Starring Betty Grable, Victor Mature, Carole Landis, and Laird Cregar
My rating: ★★★ 1/2 stars
Early film noir depicts well-rounded characters in the intriguing story of the murder of New York glamour girl.
I Wake Up Screaming (aka Hot Spot), superficially, is a brisk little whodunit from 20th Century-Fox. Yet, unlike traditional whodunits, the identity of the perpetrator becomes less important as the movie progresses. Instead, the film becomes more about style, venality, lust, and the urban night world than it is about the resolution of the mystery. I don’t know if viewers in 1941 realized that they were seeing something different. Variety’s review credits it for being something better than a run-of-the-mill mystery, but Bosley Crowther in The New York Times, while pointing out those elements that distinguish it from typical mysteries, criticizes the film for failing as a whodunit. Reading his review in hindsight, I can see that he recognized that there was something new that stretched the bounds of the mystery, but he interprets those innovations as a failure to live up to the established generic standards. In 1941, critics didn’t have the language to describe what they were seeing on screen. Later, American critics would import a term from their French counterparts to describe this new brand of crime film: Film noir.
The film, based on the novel by Steve Fisher, begins with the murder of New York glamour girl Vicky Lynn (Carole Landis). The police interrogations of her sister, Jill (Betty Grable), and her promoter, Frank Christopher (Victor Mature), lead to flashbacks revealing how Vicky rose from a waitress to a model with a promising Hollywood career ahead of her. This rags-to-riches tale, however, hardly feels uplifting as we know that it ends prematurely in murder. In fact, everything about the development of Vicky’s career feels underhanded and exploitative. From the very beginning, we’re in a lurid world. Frank is aided in his promotion of Vicky by a has-been actor (Alan Mowbray) and a cynical, self-serving columnist (Allyn Joslyn). However, there’s a particularly moving revelation later in the film when the jaded columnist shows a little postmortem kindness.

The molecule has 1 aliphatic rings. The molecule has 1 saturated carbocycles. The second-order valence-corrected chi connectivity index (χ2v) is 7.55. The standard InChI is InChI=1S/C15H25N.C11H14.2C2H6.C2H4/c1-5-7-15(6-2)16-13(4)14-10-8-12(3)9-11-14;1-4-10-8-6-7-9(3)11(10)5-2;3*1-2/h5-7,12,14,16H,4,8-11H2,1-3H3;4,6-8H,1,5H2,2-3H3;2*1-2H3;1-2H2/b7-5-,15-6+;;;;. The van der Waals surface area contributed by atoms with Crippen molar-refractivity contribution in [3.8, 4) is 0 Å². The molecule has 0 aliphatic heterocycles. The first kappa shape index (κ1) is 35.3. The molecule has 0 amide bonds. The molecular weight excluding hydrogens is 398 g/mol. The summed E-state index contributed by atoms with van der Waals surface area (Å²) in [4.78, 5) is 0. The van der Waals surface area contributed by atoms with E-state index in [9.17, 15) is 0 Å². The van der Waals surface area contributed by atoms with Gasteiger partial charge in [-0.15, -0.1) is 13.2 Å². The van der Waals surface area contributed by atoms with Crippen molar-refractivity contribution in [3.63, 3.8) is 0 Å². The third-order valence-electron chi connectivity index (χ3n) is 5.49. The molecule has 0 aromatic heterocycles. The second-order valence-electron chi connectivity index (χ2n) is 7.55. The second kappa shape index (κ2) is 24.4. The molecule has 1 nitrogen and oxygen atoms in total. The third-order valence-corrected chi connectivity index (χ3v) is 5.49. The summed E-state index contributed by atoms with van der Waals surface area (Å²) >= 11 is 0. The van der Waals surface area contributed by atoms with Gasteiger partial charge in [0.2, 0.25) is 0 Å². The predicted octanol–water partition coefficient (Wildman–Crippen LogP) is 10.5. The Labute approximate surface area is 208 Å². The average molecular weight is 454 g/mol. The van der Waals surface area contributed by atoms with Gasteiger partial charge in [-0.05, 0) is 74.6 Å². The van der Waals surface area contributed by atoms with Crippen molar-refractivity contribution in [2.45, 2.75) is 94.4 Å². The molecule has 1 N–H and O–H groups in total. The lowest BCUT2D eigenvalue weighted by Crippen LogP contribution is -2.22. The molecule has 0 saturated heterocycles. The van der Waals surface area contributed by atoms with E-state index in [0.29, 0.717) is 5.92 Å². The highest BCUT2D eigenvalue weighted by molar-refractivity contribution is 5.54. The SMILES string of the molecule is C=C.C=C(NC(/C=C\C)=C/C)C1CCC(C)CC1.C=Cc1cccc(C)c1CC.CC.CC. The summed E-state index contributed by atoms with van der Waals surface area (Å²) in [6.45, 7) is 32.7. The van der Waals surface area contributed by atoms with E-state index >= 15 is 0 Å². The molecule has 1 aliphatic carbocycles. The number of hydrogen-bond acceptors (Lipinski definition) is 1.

The police are not white-hatted good guys either. The most ominous character in the film is the lead detective, Ed Cornell (Laird Cregar), who had been stalking Vicky before she died and seems driven beyond all reason to pin the crime on Frank. Cregar is brilliant in the role, almost seductively intimidating. He presents an unstoppable force yet, at the same time, suggests an undercurrent of pathetic weakness. Director Bruce Humberstone makes great use of Cregar’s massive form to create a sense of unrelenting menace.
Nothing in Humberstone’s filmography would suggest that he would be a film noir pioneer. Yet, I Wake Up Screaming, coming out a mere two weeks after The Maltese Falcon and, thus, ranking as one of the earliest films noir, displays fully mature stylistic elements of the genre, in addition to the non-linear storytelling. The darkness looms heavily in the corners of the frame. Blinds, cages, grates, and bars create textured shadows over the characters. The camera cants, or it cuts to an unsettling close-up, distorting the reality of the image. Cinematographer Edward Cronjager, had a more celebrated career than Humberstone, being nominated for an Oscar seven times, but, again, his filmography doesn’t suggest that he would be a film noir innovator. (Humberstone and Cronjager had just finished the Sonja Henie vehicle Sun Valley Serenade, a film far removed from the world of film noir, when they made I Wake Up Screaming.)